True, but how many of those are as big now?

Beyonce yes, but she's got a release strategy that will never get her a #1 single, Rihanna's not *quite* as big as she was then but you feel she could easily get a #1 single with the right song and a regular release strategy.

Gaga I don't see getting another #1 single and Katy Perry could but Prism was a drop off in success terms from Teenage Dream so that could just as easily happen again this time, it's hard to tell. The only others I hold in the same category are Taylor Swift (not on Spotify so no #1) and Adele, whose 29 won't be out for another few years!

Anyway, I'm sure some big female hit will come out soon enough, probably from an unexpected source. If Keisza and Rachel Platten can get #1s then I'm sure others can. I'd say Emeli Sande too but while her album is likely to be huge, I'm not sure the lead single will be a #1 for her.
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dancember
post May 28 2016, 10:50 AM
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QUOTE(gooddelta @ May 28 2016, 11:37 AM) *
Anyway, I'm sure some big female hit will come out soon enough, probably from an unexpected source. If Keisza and Rachel Platten can get #1s then I'm sure others can. I'd say Emeli Sande too but while her album is likely to be huge, I'm not sure the lead single will be a #1 for her.

Would those Kiesza and Rachel Platten songs have been #1s in today's climate though? Both relied on the held-back release strategy to get to #1 and in the case of the latter, she didn't even sell 60k to get there.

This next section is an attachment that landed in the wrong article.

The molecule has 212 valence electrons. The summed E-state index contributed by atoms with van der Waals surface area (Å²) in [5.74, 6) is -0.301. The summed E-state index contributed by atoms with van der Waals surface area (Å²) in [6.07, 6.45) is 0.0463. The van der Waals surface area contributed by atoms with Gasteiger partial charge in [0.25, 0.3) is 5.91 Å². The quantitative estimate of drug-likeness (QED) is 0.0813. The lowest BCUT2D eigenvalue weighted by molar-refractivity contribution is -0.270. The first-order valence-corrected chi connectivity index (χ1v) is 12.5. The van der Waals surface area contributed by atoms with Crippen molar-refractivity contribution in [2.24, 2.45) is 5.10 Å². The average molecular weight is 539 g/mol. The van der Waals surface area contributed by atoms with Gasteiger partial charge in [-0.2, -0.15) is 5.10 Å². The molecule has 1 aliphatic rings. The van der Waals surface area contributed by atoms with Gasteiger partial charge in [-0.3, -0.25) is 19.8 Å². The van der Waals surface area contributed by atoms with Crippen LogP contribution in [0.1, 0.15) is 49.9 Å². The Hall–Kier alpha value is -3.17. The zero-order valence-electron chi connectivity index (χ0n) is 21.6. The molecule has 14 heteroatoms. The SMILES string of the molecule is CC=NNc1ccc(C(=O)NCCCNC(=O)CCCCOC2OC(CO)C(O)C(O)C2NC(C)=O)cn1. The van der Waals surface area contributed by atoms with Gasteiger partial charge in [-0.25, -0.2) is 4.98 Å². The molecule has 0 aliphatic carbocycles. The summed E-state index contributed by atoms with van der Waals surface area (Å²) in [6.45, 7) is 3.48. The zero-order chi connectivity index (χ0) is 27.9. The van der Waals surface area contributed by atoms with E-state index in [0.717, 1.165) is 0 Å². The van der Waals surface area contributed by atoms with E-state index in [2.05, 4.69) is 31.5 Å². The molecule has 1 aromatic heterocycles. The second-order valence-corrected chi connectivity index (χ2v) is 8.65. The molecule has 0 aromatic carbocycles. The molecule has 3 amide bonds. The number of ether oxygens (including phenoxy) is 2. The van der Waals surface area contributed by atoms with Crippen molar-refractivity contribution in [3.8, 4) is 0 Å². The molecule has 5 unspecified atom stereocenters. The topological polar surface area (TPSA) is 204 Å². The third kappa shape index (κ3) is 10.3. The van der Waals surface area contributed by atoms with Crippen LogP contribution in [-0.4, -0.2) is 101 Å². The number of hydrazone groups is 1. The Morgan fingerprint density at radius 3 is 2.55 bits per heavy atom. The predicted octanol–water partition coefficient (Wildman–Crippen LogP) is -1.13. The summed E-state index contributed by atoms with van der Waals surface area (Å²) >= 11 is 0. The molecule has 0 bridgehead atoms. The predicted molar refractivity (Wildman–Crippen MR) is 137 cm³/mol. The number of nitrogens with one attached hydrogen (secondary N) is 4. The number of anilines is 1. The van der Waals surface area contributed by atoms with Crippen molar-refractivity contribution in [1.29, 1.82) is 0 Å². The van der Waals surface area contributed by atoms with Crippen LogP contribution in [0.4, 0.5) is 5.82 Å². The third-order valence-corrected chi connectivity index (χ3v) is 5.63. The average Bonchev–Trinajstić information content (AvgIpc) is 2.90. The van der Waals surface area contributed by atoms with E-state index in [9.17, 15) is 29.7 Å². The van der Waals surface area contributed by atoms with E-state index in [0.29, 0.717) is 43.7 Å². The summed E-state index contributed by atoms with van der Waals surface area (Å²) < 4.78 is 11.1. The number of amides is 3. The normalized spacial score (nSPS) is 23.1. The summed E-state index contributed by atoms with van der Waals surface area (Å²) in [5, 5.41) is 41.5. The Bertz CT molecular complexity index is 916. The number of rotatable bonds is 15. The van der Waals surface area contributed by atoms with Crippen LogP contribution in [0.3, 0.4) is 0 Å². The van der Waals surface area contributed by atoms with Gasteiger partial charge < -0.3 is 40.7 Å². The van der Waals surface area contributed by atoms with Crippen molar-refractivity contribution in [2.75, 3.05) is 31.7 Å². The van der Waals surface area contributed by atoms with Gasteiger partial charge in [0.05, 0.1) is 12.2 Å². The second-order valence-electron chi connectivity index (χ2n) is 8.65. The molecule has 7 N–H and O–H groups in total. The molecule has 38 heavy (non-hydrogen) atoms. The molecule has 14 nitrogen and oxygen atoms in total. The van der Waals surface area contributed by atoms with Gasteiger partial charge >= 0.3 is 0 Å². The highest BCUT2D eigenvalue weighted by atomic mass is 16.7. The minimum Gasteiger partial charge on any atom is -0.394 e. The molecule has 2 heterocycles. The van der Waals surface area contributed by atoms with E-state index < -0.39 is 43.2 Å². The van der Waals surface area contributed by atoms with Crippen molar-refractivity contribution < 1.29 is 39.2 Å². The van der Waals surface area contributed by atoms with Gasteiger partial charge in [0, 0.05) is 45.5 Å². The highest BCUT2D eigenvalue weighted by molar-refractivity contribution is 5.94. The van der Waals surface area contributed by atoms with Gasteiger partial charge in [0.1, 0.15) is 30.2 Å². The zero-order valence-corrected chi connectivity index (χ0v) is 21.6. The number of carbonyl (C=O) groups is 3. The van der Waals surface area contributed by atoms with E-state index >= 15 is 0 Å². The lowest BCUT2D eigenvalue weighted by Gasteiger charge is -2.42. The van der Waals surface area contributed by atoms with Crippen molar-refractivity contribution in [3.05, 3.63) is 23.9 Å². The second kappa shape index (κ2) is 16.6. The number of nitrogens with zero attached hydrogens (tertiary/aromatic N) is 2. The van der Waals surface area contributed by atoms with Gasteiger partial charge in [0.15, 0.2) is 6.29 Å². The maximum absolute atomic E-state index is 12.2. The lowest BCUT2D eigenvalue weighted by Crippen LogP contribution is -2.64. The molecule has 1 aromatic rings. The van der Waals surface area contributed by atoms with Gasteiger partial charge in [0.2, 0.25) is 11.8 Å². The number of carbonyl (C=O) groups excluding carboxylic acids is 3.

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Colm
post May 28 2016, 10:51 AM
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Rihanna and Beyonce seem to be in more artistic modes now - probably bored with the traditional pop belter format.
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girl_from_oz
post May 28 2016, 11:22 AM
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Mainly female artists dominate my charts doesn't seem to be the case with Uk charts though, in a perfect world Paramore etc would have loads of number ones, bit different with them as they're group, as for solo artists there's Ella Henderson
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SKOB
post May 28 2016, 11:22 AM
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I think it's very old fashioned to divide artists by their genders really...
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Bjork
post May 28 2016, 12:52 PM
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Beyonce and Rihanna are more concerned about pushing Tidal
than about having a @1
If put on itunes/Spotify after the superbowl
Formation would have been @1 for 2 months wink.gif
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Ethan
post May 28 2016, 01:28 PM
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5 consecutive male #1's seem more dominant, when they're averaging 3.8 weeks at the top, in periods of slower #1 turnover than in sustained periods of 1 week wonders when they'd only cover 6 or 7 weeks (averaging 1.2-1.4 weeks)~
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JCM20
post May 29 2016, 12:37 AM
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Beyonce hasn't had a number 1 for six years though